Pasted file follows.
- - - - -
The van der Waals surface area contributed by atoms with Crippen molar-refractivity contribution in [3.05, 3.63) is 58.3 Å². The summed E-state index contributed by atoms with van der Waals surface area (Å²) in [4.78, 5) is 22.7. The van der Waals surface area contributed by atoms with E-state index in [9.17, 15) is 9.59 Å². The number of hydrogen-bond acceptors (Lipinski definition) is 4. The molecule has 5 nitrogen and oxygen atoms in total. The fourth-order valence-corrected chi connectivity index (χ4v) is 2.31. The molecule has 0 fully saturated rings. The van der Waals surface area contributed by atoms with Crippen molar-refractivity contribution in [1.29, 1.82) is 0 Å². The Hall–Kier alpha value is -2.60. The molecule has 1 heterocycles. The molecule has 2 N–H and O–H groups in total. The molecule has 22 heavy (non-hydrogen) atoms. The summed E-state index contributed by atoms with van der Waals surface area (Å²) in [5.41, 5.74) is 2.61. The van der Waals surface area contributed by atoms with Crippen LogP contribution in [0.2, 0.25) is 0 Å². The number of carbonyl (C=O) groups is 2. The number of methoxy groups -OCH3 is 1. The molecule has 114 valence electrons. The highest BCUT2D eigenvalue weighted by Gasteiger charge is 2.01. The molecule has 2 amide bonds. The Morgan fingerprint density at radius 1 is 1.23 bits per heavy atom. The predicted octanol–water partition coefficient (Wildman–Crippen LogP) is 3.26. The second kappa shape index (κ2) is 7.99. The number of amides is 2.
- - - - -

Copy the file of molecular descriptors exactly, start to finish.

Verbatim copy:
The van der Waals surface area contributed by atoms with Crippen molar-refractivity contribution in [3.05, 3.63) is 58.3 Å². The summed E-state index contributed by atoms with van der Waals surface area (Å²) in [4.78, 5) is 22.7. The van der Waals surface area contributed by atoms with E-state index in [9.17, 15) is 9.59 Å². The number of hydrogen-bond acceptors (Lipinski definition) is 4. The molecule has 5 nitrogen and oxygen atoms in total. The fourth-order valence-corrected chi connectivity index (χ4v) is 2.31. The molecule has 0 fully saturated rings. The van der Waals surface area contributed by atoms with Crippen molar-refractivity contribution in [1.29, 1.82) is 0 Å². The Hall–Kier alpha value is -2.60. The molecule has 1 heterocycles. The molecule has 2 N–H and O–H groups in total. The molecule has 22 heavy (non-hydrogen) atoms. The summed E-state index contributed by atoms with van der Waals surface area (Å²) in [5.41, 5.74) is 2.61. The van der Waals surface area contributed by atoms with Crippen LogP contribution in [0.2, 0.25) is 0 Å². The number of carbonyl (C=O) groups is 2. The number of methoxy groups -OCH3 is 1. The molecule has 114 valence electrons. The highest BCUT2D eigenvalue weighted by Gasteiger charge is 2.01. The molecule has 2 amide bonds. The Morgan fingerprint density at radius 1 is 1.23 bits per heavy atom. The predicted octanol–water partition coefficient (Wildman–Crippen LogP) is 3.26. The second kappa shape index (κ2) is 7.99. The number of amides is 2.